Dictionary of the Yoruba Language

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Church Missionary Society Bookshop, 1913 - English language - 434 pages
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One of the pioneering translation books of Yoruba language, highly recommended, though there are lots of differences to this day interpretation

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great dictionary, still very relevant despite being 98 years old.

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Page 95 - Ena (an inversion of the order of letters, syllables, words or sentences, under which the sense is concealed or changed (is occasionally employed by parties who may wish to communicate privately and to disguise the sense from bystanders (de mi babba, cover me father, employed to signify Babba mi de, my father is come) in Yoruba (s.
Page 212 - Anger docs nobody good ; patience is the best of dispositions. Anger draws arrows from the quiver ; patience draws kola-nuts from the bag. The okun (a reptile) has 200 hands and 200 feet, and yet acts gently. A cutting word is as tough as a bowstring ; a cutting word cannot be healed, though a wound may.
Page 29 - Its leaf is placed on the head of a new king or chief as anointment. The tree is so sacred that it is never used for fire, or touched with an axe. — eg, O se po, a ki ifi edun kan igi akoko, " Henceforward, the akoko tree must never be tried with an axe.
Page 55 - No one can cure a monkey of squatting ; So no one can deprive a man of his birthright." Again (we spare the reader the original): "A pistol has not a bore like a cannon ; A poor man has not money at his command like the rich.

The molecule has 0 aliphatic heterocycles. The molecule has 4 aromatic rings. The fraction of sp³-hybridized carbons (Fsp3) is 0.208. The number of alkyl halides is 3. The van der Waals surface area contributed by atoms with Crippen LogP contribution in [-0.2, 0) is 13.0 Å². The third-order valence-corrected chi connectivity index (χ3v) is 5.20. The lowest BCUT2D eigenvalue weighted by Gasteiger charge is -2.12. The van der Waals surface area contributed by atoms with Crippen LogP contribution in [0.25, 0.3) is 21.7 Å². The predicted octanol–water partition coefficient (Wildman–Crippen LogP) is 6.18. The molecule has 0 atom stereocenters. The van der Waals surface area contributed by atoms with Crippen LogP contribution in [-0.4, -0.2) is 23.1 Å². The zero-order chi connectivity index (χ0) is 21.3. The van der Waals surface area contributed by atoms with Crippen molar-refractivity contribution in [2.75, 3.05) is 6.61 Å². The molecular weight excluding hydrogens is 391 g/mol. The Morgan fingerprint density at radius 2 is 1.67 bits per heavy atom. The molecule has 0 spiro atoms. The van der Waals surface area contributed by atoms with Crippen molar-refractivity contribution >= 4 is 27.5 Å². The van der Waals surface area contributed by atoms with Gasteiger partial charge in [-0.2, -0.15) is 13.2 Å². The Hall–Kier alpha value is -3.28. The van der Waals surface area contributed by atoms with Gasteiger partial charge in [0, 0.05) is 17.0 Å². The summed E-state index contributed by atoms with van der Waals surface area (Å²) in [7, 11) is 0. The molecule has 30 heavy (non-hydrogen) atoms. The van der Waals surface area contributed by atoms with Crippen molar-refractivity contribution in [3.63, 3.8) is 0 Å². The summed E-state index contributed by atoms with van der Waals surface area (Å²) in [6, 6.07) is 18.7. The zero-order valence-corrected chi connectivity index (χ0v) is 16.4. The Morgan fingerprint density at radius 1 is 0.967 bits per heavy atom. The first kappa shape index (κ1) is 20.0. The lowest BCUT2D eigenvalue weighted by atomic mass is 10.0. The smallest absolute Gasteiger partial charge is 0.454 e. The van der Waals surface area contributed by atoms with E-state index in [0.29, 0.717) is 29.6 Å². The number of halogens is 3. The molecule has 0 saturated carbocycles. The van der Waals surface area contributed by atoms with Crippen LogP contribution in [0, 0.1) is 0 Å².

Page 30 - ... come home to roost. A. If the boy says he wants to tie the water with a string, ask him whether he means the water in the pot or the water in the lagoon. E. Answer a fool according to his folly. A. Cowries are men. E. Money makes the man. A. Cocoanut is not good for bird to eat. E. Sour grapes. A. He runs away from the sword and hides himself in the scabbard.
Page 107 - ... committed a secret action, supposes himself the subject of all conversation. lie who despises another despises himself. Contempt should never be shown to a fellow man. "Wherever a man goes to dwell, his character goes with him. He is to be feared who sends you on a message, not he to whom you are sent. Leave the battle to God, and rest your head upon your hand. So plain is it that all the wit, wisdom and fancy, all the observation and philosophy of the nation are crystallized into this aphoristic...
Page 210 - Thanks are due to the shoulders which keep the shirt from slipping off.
Page 7 - Afe, n. a small buoy attached to the middle^ of a fishing line ; a fishing float.

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